The Trump administration’s fight over reopening schools explained

Photo taken by high school student in Georgia upon reopening

The Trump Administration is firmly committed to making schools reopen this fall. Many have brought into question the viability of this decision, but for the Trump Administration, there is only one rule: “kids have to get back to school.” This rule has proved highly controversial, receiving a considerable amount of both criticism and praise nation-wide.

Many have questioned whether this objective is actually feasible, given the recent surges in infections and deaths from COVID-19, but Secretary of Education Betsy DeVos has stated she feels confident that “there’s nothing in the data that suggests that kids being in school is in any way dangerous.”

Her opposition disagrees, pointing out the lack of scientific clarity on children’s ability to catch and transmit the virus. A recent South Korean study (reported on the CDC’s website) suggests that children under the age of nine can pass the virus, though less frequently than tweens and teens, whose potential to transmit COVID-19 is equal to an adult’s. If true, this would indicate that resuming in-class schooling would likely lead to an explosion of people catching the virus.

The Trump administration considers the low percentage of child cases to pose a smaller threat to public health than the effects of virtual learning on children. During a conference at the Marian University, Vice President Pence argued, “One study estimates that, due to school closures last spring, the average student is going to begin this year roughly 35% behind in reading, compared to a typical year, and 50% behind in math.”

Similarly, on July 24, CDC director Robert Redfield tweeted in favor of resuming in-person learning: “Schools provide critical services that help to mitigate health disparities—school meal programs, social, physical, behavioral, and mental health services—and closures disrupt the delivery of these critical services to children and families.” The CDC guidelines “are intended to help everyone—teachers, students, parents, guardians, caregivers, and administrators—get back to school as safely as possible,” he wrote.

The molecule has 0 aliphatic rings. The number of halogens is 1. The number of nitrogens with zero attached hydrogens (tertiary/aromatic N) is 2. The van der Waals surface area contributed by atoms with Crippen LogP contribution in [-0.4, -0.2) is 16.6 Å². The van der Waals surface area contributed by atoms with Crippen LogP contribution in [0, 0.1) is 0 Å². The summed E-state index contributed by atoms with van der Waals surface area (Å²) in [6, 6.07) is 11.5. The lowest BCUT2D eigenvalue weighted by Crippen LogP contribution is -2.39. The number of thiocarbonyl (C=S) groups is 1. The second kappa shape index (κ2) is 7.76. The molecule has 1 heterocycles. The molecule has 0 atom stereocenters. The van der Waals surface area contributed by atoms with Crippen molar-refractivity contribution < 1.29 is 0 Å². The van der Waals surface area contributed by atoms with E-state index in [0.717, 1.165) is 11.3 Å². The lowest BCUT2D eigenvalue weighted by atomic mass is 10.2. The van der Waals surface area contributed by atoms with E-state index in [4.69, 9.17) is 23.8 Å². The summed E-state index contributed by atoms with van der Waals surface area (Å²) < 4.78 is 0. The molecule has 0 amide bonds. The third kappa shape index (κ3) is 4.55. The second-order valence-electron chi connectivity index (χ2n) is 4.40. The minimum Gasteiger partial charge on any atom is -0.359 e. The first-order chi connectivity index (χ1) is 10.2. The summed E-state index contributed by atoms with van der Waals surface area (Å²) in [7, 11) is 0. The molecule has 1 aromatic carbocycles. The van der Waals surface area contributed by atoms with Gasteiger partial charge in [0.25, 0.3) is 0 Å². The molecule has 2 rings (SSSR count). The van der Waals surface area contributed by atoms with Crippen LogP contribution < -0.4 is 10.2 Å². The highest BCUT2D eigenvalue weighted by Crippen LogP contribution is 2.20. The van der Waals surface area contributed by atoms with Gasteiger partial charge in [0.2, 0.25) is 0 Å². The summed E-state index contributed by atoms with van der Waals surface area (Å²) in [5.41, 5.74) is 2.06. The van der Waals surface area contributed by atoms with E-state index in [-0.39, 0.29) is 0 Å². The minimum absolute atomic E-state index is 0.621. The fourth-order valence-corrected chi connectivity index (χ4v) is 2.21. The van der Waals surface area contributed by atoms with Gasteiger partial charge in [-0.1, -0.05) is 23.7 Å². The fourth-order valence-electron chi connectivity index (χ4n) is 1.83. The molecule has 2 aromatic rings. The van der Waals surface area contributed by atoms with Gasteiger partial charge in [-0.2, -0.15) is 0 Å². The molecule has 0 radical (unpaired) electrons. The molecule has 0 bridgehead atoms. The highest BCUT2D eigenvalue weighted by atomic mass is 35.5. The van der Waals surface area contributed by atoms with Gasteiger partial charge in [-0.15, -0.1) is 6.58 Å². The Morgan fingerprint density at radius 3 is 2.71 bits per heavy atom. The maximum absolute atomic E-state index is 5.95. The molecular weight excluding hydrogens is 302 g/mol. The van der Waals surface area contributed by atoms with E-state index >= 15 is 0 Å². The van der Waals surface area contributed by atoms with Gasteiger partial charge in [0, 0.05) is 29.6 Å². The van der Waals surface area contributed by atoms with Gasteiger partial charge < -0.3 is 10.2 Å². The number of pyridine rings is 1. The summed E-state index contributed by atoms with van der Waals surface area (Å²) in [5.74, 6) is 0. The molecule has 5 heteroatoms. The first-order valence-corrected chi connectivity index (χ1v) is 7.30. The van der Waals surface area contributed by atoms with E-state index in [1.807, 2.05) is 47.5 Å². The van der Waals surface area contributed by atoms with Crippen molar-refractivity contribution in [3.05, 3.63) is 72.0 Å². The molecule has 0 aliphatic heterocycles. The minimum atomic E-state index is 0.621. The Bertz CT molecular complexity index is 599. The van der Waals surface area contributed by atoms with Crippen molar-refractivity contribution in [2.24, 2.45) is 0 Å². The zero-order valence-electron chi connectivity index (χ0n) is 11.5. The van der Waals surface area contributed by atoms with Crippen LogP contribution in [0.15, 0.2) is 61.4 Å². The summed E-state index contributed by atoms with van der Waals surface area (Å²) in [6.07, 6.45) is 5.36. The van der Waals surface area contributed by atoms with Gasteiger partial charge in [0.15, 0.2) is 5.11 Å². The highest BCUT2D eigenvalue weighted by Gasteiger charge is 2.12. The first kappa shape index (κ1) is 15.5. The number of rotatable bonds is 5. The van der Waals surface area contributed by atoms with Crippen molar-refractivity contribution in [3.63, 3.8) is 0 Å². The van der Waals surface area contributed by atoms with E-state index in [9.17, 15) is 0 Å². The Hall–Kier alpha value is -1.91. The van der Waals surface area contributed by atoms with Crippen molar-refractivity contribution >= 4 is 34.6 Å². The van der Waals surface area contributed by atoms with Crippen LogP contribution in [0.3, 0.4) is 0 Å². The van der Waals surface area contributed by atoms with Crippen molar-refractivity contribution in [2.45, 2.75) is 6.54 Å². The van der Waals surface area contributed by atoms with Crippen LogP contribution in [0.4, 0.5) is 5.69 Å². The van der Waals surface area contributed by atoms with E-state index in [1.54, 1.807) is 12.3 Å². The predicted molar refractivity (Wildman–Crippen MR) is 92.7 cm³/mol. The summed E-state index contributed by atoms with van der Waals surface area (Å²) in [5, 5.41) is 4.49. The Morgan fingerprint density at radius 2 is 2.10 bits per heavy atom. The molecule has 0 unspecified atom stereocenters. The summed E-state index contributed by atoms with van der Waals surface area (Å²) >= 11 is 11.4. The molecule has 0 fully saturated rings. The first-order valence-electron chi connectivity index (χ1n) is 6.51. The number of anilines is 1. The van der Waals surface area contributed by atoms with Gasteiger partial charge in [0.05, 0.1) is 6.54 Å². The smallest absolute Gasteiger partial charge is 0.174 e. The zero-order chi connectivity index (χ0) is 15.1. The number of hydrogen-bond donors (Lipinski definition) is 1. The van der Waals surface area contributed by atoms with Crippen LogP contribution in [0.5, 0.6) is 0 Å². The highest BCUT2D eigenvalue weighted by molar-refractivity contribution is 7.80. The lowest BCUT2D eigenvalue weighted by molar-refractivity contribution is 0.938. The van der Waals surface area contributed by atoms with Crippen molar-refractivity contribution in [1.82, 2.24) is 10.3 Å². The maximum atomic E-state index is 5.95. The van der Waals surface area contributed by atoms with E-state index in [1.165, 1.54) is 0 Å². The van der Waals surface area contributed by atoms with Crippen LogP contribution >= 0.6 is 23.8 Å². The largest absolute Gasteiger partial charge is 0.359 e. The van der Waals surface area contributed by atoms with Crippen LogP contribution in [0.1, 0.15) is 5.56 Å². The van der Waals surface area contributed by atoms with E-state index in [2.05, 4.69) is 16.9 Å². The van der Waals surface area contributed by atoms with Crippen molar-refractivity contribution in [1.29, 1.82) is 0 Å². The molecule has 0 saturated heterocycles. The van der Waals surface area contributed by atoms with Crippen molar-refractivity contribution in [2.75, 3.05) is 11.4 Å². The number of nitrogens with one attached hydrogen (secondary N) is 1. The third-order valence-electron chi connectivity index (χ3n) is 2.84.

At Marian, Pence announced that Trump requested that $105 billion be added to the next coronavirus relief package, more than three times the previous amount. According to a fact sheet from the White House’s website, these funds include $70B for k12 schools, of which $35B will be sent to schools that will reopen. The other half will “follow students [whose schools will operate remotely] so parents can send their child to the private, charter, religious, or home school of their choice.”

With many districts maintaining an online curriculum, Trump announced he would consider revoking federal tax exemptions from schools, including institutions of higher education. In early July, colleges and universities nearly saw their F1 and M1 visa students (illegally) forced to leave the country by order of the ICE if they didn’t reopen for fall. BC was among the institutions that opposed the bill, and “if another directive was made that impacted the safety of students and staff on campuses, there would again be a legal challenge,” as Nicole Beattie (BC’s associate director of communications) told The Watchdog. Trump and DeVos’ threats to cut federal funds to the schools that won’t reopen received loud criticism as well.

Randi Weingarten, president of the American Federation of Teachers, criticized the Trump Administration’s attempts to coerce schools into reopening. She spoke for thousands of concerned instructors when she said that “Before the virus’ resurgence, and before Trump’s and DeVos’ reckless ‘open or else’ threats, 76% of AFT members said they were comfortable returning to school buildings if the proper safeguards were in place,” Weingarten said. “Now they’re afraid and angry. Many are quitting, retiring, or writing their wills. Parents are afraid and angry, too.” The Federation also announced it would take action against the implementation of unsafe reopening plans.

According to The New York Times, threats to cut funding to schools are unlikely to happen. The POTUS can’t withhold the money without approval from Congress. Furthermore, the Federal Government’s funds represent only 10% of the total, 90% of which is a blend of state and local funds. If the Trump Administration obtains permission to withhold that 10%, it would exclusively impact special needs and low-income students, as they are the beneficiaries of the federal sum.

Despite opposing views, COVID-19 had undoubtedly posed a tough challenge to the American school system. As it approaches its fifth month of ongoing chaos, a part of the population feels the necessity to return to a sense of normality. Schools are an important part of that longed order, and vital to guide youth in their learning and in their lives. But there are also those who worry for their lives and well-being. As schools begin to reopen, we should expect to better understand whether it is safe or not.